[MLton-devel] teaching a compiler course using MLton

Stephen Weeks MLton@mlton.org
Thu, 19 Sep 2002 10:29:22 -0700

> I'd rather not have students directly mimic MLton's compilation
> strategy since I think it's sufficiently different/complex to make
> it infeasible for a first-year grad. course.  Instead, I've been
> thinking of a project along more classical lines:
>   -- convert source to CPS (A-normal form)
>   -- implement 0CFA
>   -- flow-directed inlining, uncurrying
>   -- closure conversion
>   -- simple first-order optimizations -- loop-invariance,  common   
>               subexpression, useless argument, ...
>   -- code generation

It looks to me like the major difference from MLton's strategy is that
you put flow-directed inlining before closure conversion.  I suspect
that is harder than putting it after (as MLton does).

> The idea here is that we use the MLton backend for code generation;

I think it would be cooler to have MLton more tightly integrated than
just as a backend.  Here are a couple of ways I see to do this.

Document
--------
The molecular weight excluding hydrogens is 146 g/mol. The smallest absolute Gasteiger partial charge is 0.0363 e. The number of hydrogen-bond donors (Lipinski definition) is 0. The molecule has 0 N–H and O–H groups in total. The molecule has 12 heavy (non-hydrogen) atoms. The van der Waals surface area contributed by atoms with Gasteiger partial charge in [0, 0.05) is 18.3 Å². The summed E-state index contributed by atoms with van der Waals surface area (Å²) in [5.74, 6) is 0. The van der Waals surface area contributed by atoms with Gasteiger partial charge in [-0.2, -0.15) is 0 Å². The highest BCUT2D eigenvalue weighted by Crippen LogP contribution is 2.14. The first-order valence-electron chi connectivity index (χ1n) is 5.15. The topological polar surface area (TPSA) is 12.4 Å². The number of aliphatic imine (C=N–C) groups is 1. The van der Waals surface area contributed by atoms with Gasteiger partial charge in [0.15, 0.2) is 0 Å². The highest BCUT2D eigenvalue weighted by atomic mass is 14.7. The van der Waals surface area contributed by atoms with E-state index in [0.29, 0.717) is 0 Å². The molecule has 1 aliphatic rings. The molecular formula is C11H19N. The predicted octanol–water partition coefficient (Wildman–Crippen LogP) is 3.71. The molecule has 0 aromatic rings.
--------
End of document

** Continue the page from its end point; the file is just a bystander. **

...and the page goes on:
1. At the end of each pass, have the students target one of MLton's
ILs, or some suitably sanitized version that you write a translator
for.  This way they can test correctess and real performance impact at
each pass.

2. Focus on adding a language feature (e.g. laziness) and pushing it
all the way through the real compiler.  This way, students can see a
lot, and what they do will have immediate, realistic impact.  Then
look at how various SSA optimizations affect performance.  They can
write a real optimization that affects real programs.

My worry is that if you just do what you propose, there is a lot of
overhead for the students in learning how to work with MLton without a
lot of payoff.

Will most of the students already have had one compiler course?  If
not, then (1) seems better.  If so, then (2) seems better -- there is
no need to have the students implement all the steps of compilation in
detail.  It would probably be more instructive and fun to work on a
real compiler.

Note, I am not saying that (2) should have any research component at

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